Backstage recently asked me to answer a question they received from a reader about monologue protocol when seeking representation. My answer below.
When it comes to agency auditions, are there specific types of monologues agents like to see? What about anything I definitely shouldn’t use?
Great question! And, where this answer can be quite subjective it’s important to keep in mind that a prepared actor should have (at minimum) three to five monologues, performance level, read to go at any given time. If not – why not? Monologues are something you can and should be continually working on. In my professional opinion, monologue preparation has got to be the most effective, time-efficient, low-no cost thing the actor can do in their development!
Among these pieces, you’ll want to vary the content as well as their lengths, e.g. comedy, drama, 30-second, 1-minute, 3-minute… The actor with an arsenal of monologues that have been worked out and polished will be positioned much more powerfully than the actor who’s trying to whip something up at the last minute. Being prepared will give you so much more confidence as an individual (overall) as well as when you’re in the agent/casting office.
I recommend having a tight and powerful 1-minute, comedic piece. Most everyone enjoys a terrific, well-executed comedy! Comedic material tends to lighten up tension and plays great in the room… if it’s actually funny. So, make sure the content is genuinely funny, contemporary and fits you like a high-quality leather glove. If you have any doubt as to whether or not your ‘crushing’ it, get coaching! You’re not only auditioning for the agency, you’re also letting the ‘forces that be’ know who you are and that you know how to sell yourself. This ultimately makes their job of connecting you to the breakdown a whole lot easier… which they’ll love you for!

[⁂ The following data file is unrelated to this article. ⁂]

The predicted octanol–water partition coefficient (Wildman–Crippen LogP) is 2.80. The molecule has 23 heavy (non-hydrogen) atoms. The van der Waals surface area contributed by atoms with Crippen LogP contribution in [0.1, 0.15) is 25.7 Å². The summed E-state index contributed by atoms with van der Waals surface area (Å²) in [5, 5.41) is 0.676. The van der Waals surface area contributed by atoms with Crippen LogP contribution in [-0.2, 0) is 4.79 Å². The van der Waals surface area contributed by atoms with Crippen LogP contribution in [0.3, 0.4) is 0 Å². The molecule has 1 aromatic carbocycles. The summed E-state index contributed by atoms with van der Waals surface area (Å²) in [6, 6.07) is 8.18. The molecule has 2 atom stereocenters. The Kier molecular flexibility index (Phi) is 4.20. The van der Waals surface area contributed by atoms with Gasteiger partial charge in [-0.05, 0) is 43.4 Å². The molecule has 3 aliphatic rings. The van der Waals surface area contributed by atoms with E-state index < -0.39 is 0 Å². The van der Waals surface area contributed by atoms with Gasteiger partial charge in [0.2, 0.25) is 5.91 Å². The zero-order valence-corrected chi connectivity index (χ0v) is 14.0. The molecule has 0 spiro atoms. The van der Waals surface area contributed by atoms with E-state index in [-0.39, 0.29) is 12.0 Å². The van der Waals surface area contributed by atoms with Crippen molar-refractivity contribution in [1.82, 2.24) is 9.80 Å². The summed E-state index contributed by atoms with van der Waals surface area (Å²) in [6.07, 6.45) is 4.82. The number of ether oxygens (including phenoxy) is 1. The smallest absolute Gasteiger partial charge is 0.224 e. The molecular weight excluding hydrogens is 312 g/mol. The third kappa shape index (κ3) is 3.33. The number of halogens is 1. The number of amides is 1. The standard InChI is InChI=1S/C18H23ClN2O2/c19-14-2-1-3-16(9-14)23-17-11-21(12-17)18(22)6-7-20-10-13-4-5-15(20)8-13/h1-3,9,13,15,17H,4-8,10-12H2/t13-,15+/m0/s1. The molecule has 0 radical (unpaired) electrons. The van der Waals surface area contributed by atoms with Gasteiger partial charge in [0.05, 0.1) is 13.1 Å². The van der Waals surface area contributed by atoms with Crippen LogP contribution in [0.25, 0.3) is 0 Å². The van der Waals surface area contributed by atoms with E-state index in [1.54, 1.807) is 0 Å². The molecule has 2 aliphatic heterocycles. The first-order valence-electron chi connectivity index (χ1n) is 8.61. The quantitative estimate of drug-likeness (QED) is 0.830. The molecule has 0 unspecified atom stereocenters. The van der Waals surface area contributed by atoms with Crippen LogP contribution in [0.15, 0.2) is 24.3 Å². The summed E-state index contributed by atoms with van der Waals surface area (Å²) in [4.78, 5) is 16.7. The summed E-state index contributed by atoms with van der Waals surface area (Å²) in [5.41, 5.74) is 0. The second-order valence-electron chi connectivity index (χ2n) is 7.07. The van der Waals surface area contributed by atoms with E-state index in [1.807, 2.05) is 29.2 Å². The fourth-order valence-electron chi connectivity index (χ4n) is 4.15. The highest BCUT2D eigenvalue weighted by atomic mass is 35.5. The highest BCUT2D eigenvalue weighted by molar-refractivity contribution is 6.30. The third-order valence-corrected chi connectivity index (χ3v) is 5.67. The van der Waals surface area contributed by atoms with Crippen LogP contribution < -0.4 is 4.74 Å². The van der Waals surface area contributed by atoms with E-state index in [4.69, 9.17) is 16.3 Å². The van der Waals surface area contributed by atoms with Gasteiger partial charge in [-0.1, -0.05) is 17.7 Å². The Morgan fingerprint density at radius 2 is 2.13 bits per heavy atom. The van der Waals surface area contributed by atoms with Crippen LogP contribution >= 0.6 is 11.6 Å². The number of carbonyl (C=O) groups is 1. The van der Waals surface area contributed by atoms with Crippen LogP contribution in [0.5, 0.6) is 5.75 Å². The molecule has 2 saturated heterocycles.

Follow your comedic monologue up with a dramatic piece, roughly 2-minutes. Something with some real meat on the bone. Once again, look for content that represents your type brilliantly! If you’ll be auditioning for a theatrical agent, which I’m assuming you will be, then I personally would stick with relevant dramatic film and television material and not lean so much towards plays and Shakespeare. Think about where you see yourself in existing movies or on shows that are already airing? Grab that material and work it up. If you decide to do an original piece, make sure it’s written well… especially if you write it yourself. It’s extremely difficult to be objective when you’re the subject. Get help!
For further insight on effective monologue preparation and to receive your free monologue prep ebook, visit: http://claybanksstudio.com/mastering-the-one-minute-monologue/